If you can forgive far fetched characters, the odd inaccuracies and over convoluted plotting you are sometimes amused, occasionally surprised and now and then very pleased.
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on 5 May 2017
The plot, is as usual very convoluted, making it interesting reading. People did not wash but were interested in cleanliness. They rubbed themselves with linen to clean their bodies. Bad smells were associated with poor health by rich and poor. The constant harping on the lack of awareness of this is inaccurate.
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on 10 July 2014
love this series of books this one did not dissapoint
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on 3 July 2017
Great
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on 12 August 2001
A Masterly Murder is another Masterly Novel from Susanna Gregory. The retirement of the Master throws Bartholomew's life into turmoil but not as much as his sister's attempts to marry him off. But never fear, Brother Michael is there to help (and hinder him) and if he fails there is always Mathilde the prostitute to offer advice. As with the other Bathomolew books, the pace is non-relenting with constant but never predictable plot twists. But the real stars of this series are the characters. Sharply portrayed, they engage your sympathy or your anger. The whole series is highly recommended. But read them in order. This book is better understood as the sixth in the series.
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on 28 January 2006
This is the sixt in the series and the sixth I've read in a row, and they keep getting better all the time! All the old familiar characters are back in fine form (Father William with some very funny passages, I did miss Cynric a bit though).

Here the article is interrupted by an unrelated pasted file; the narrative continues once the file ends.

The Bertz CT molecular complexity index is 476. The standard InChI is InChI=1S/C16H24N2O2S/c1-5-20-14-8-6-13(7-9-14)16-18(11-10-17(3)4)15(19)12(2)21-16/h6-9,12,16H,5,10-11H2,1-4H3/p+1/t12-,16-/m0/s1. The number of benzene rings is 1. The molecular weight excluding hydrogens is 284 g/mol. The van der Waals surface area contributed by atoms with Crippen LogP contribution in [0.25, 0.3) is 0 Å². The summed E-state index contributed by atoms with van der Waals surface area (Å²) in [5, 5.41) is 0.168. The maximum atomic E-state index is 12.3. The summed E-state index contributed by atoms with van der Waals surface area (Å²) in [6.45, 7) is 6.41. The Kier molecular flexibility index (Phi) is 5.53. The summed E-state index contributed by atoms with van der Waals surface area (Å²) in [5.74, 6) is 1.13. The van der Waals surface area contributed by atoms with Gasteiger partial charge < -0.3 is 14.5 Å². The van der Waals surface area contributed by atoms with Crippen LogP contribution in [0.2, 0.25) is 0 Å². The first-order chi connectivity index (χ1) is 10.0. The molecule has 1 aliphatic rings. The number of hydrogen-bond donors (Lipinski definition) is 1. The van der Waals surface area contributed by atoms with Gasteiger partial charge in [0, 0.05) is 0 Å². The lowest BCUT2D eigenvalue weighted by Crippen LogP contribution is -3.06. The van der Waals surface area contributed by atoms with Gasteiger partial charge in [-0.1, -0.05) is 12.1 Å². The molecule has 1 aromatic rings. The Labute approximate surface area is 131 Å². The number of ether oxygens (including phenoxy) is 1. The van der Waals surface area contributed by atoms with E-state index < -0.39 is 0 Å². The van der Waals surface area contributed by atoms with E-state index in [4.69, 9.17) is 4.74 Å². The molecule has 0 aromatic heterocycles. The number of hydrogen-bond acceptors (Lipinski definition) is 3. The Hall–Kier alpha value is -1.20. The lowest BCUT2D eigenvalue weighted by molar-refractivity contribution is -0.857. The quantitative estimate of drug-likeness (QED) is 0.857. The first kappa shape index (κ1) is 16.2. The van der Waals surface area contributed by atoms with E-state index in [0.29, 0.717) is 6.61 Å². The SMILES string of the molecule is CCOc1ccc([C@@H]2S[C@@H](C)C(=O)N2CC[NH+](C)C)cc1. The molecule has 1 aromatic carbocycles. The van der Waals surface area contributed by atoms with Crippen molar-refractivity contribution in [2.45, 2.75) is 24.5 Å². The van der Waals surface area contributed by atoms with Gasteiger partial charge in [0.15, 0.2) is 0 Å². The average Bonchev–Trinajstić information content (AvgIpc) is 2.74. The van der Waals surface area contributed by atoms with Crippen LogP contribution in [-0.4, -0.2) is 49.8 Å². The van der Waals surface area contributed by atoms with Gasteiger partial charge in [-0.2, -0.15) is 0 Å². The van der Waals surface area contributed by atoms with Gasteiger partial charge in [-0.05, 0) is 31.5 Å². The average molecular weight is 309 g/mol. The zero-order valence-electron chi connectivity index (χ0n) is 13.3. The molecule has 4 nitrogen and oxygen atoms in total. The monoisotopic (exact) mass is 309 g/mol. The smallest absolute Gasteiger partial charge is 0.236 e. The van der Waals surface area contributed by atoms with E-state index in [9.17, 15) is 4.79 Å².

The more you get to know these people (and as real people they do feel) the more you start to like them regardless of all their flaws, possibly even because of them. Of course, as in the previous five novels, there's crime and murder galore for Michael to dig into and Matthew to be dragged into.
I'll be very sorry when I get to the end of the last novel in this series!
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on 9 June 2013
If you enjoy a good murder mystery with some ingenious twists and turns this book is for you. Set in the University of 14th Century Cambridge, the murders and mayhem will keep you reading to the very end. Susanna Gregory's research gives the ring of truth to her writing and the well formed characters are totally believable. The only slight disappointment is that like so many Kindle versions there are many typographical errors, words inserted that shouldn't be there and others missing. This is why I've only given 4 stars to a 5 star story; my apologies to Ms Gregory.
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VINE VOICEon 16 November 2010
I enjoyed this when I first read it, but have recently re-read the novel I enjoyed it even more this time around. I think Susanna Gregory deserves greater recongnition for her writing skills. The dialogue between the characters is excellent, as are the characters themselves.